Nowhere Girl by Cheryl Diamond

Nowhere Girl: A Memoir of a Childhood on the Run

Nowhere Girl: A Memoir of a Childhood on the Run by Cheryl Diamond

My rating: 4 of 5 stars


So I’m going to play on the fence with this one. This is, “when fake it til you make it” goes wrong.

This book was WILD! Born into a family, a decade into being, international outlaws; the book starts off at a rapid pace. We are quite literally in the middle of a horrific car scene, where a family of 5 are careening down the Himalayan mountains without any breaks.

This is the story of a young girl, who’s earliest memories are around 4 or 5, that is documenting her life in chronological age, as she recounts her life on the run as outlaws with her parents. The story is truly mesmerizing and engaging, full of action and drama, and suspense. I was fully drawn in by her story, that I couldn’t put the book down. Learning about her family, living life on pure cash, fleeing country to country, and pushing life to the very edge in order to evade authorities.

There is a lot to unpack here in this story, however. Her father, a megalomaniac, who physically and emotionally abuses them, pushes them all to be the best of themselves at all things, but deprives them of emotional support, is forcefully urging his family to run from authorities for nearly 3 decades.

We see this family’s story being told from the youngest child’s perspective, Harbajan, starting with her first memory at age 4. Told in chronological order, we see her harrowing life in a family on the run, and the several escapades and situations that come upon them as they live through the 80s, 90’s, and early 2000’s.

Topics to discuss:
– Megalomania
– Emotional abuse
– Physical abuse
– Sexual abuse
– Mental illness
– Generational trauma
– Helicopter/Detached parenting
– Lack of stability

Diamond (not her real name obviously) gives us front-row access to the behind the scenes of her parents’ illegal operation. We are literally hand in hand with her on this entire journey. Excited, scared, bewildered, and shocked right along with her as we read this visceral account of her childhood.

Yet, as I was nearing the end of the book, a thought dawned on me. What if this memoir is a con? She has been taught directly how to con people for a living. Seeing that she was in financial distress, this book could all be a con? These stories she tells us in chronological order could all be a scam, and we’re all being scammed? Her story is unbelievable. Straight from the movies, unbelievable. If this is true, she has had one heck of a life. However, her credibility is definitely in question seeing how she has professionally been able to keep up a lie for the majority of her life. They’re lives were very extravagant, strict, and orderly despite the abruptness and spontaneity that they lived on. She has impeccable memory, from these small details at the age of 4 up until her mid/late-20s. It’s hard to believe that this family of 5 lived via cash only through the 80s and 90s evading the law. If this is all true, this is an amazing journey that shows a side of humanity we don’t get to see too often.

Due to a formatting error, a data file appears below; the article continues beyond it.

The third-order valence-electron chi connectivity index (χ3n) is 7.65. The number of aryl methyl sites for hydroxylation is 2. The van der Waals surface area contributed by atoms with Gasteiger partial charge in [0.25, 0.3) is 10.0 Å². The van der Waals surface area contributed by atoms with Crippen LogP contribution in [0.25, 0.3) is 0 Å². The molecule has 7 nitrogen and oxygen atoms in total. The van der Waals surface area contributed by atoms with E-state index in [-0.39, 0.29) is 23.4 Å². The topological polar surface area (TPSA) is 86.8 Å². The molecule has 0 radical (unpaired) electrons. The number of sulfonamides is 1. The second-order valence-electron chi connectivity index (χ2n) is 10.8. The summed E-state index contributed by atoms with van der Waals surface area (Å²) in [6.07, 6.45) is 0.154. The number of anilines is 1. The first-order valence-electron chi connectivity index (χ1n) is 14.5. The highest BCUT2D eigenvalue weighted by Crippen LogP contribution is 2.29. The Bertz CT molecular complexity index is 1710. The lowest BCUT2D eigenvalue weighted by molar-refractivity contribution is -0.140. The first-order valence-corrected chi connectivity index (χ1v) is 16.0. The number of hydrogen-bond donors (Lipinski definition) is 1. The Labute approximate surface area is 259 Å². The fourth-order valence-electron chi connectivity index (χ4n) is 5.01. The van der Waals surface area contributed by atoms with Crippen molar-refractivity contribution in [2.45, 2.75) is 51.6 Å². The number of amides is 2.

However, this exciting lifestyle, though it may seem, is very sad. Diamond and her siblings never see stability in their childhood. They are prohibited from being normal in any sense of the word, and they are constantly on edge from having to lie and fake it through everything in their lives. The cost of having to leave people, things, memories, lives, etc. constantly weighs on them all, until it hits a breaking point. Where do you go when you can’t go anywhere? This is the life of Cheryl Diamond. Would recommend, 4 stars.



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Miseducated by Brandon P. Fleming

Miseducated: My Journey

Miseducated: My Journey by Brandon P. Fleming

My rating: 5 of 5 stars


Wow. This is a helluva story.

Brandon reminds me of people from my same hood. People from my high school. People that others counted out and gave up on.

“Black youth, no matter how gifted or talented, miss out on opportunities because their family’s earning power is less than their white classmates’. Lack of access, not lack of ability, often keeps Black people from accomplishing what they could in a more equitable world.”

This definitely rings true for me and others who grew up in ‘the hood.’ We were very Black and talented kids, who had no resources or access to programs that could take us away from our environment and/or provide us with the necessary exposure to get ahead in life. If you got out of the hood, you were an exception; not the norm.

Brandon tells the story of many young Black kids, who needed direction, support, and accountability while growing up. He experienced a life of pain, suffering, despair, hopelessness by the hands of the ones who were supposed to protect him. However, because of the vicious cycle of domestic violence and substance abuse, and lack of parental support, Brandon turned to the only things that could be there for him when he needed it.

Many topics discussed in this book:
– Systemic racism
– Domestic violence
– Substance abuse
– Parenting
– Black male/youth stigmas
– Imposter syndrome
– Mental health
– Micro/Macro Aggression
– Self-worth

His story is a story of inspiration. People say they don’t believe in God or a higher power, they are crazy! God is making qualified people every single day. He is moving mountains. He is performing miracles. He is protecting and providing, loving and blessing. Though the human being has natural sinful tendencies, along with free will, we are then subjected to the free will of all people. That includes the violence and abuse that befalls us. The world is broken, and for that, all I can say is God grants us mercy and blessings daily. Trust in Him that all will turn out well eventually because he has a plan for all of this.